There is a growing gap between the theory and the practice of component-based software design. The theory largely assumes that the design task is to develop specifications for software components; in reality, however, most component-based design relies on preexisting components, which have preexisting specifications. With more and more software being developed from commercially available components, it is increasingly critical to recognize the novel challenges and unfamiliar constraints inherent in such design. Describing a number of proven techniques, this book provides much-needed guidance on how to build component-based systems in a real working environment.
Building Systems from Commercial Components is divided into three parts:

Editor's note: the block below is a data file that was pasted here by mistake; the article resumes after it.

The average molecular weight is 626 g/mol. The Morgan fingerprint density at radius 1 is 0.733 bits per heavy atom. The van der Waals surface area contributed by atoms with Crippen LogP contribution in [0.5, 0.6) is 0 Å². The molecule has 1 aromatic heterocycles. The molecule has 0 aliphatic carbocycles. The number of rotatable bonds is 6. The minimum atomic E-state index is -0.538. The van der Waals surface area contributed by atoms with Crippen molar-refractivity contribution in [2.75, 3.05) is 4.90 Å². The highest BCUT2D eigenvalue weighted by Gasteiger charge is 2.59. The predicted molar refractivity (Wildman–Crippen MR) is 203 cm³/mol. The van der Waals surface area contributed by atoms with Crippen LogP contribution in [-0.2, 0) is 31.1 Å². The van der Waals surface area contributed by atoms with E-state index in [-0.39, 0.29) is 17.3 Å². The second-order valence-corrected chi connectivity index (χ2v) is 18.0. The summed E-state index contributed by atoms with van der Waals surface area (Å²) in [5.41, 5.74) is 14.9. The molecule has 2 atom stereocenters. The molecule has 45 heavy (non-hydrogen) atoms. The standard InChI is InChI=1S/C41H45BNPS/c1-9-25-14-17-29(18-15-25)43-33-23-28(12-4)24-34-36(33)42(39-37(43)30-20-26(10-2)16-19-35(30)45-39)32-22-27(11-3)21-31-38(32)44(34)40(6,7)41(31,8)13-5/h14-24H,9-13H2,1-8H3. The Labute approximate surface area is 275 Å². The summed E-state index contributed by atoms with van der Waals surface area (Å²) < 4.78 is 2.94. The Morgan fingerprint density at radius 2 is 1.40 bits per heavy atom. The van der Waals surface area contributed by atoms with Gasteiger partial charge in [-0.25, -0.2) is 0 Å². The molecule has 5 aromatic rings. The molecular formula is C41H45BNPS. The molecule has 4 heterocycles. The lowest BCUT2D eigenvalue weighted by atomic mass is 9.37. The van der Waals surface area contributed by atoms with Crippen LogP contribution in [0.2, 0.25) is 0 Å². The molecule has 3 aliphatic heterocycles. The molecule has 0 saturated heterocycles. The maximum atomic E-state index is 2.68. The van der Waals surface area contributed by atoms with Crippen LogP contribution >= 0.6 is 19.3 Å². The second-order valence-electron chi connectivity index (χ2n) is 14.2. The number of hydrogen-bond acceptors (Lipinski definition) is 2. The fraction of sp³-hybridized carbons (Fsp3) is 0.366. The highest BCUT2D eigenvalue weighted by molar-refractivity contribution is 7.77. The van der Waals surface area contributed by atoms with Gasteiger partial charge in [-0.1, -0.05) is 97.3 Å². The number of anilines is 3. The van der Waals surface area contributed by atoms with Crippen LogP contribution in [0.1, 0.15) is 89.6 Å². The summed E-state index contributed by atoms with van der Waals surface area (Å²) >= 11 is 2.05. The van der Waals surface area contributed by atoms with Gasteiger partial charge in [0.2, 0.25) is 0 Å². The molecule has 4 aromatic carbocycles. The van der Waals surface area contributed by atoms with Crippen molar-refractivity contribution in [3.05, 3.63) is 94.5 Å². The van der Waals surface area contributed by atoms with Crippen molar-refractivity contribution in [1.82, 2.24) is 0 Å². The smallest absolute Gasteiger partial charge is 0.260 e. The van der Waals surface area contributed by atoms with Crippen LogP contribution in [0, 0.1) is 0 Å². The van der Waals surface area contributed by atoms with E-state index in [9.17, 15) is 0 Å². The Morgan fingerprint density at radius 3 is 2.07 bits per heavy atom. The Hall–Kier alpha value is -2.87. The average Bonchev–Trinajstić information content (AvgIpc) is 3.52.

- Part I identifies the design challenges posed by commercial components, presents specific engineering techniques that meet those challenges, and describes workflows for incorporating those techniques into an existing development process.
- Part II features an extended case study of a project from the authors' own experience, with each chapter illustrating the challenges posed by commercial components and the techniques used to meet those challenges.
- Part III provides advice on how to get started using the techniques described in the book, and makes some predictions about the future course of component-based development.
This book is intended for anyone who practices, or wishes to practice, component-based software development. System architects, chief engineers, project managers, chief technology officers, and front-line software engineers and programmers will each find here something of immediate value. The authors, through their work at the Software Engineering Institute, are able to share a broad and practical understanding of both the problems you will face and the solutions you will require as you design component-based systems.
Table of contents
II: CASE STUDY.
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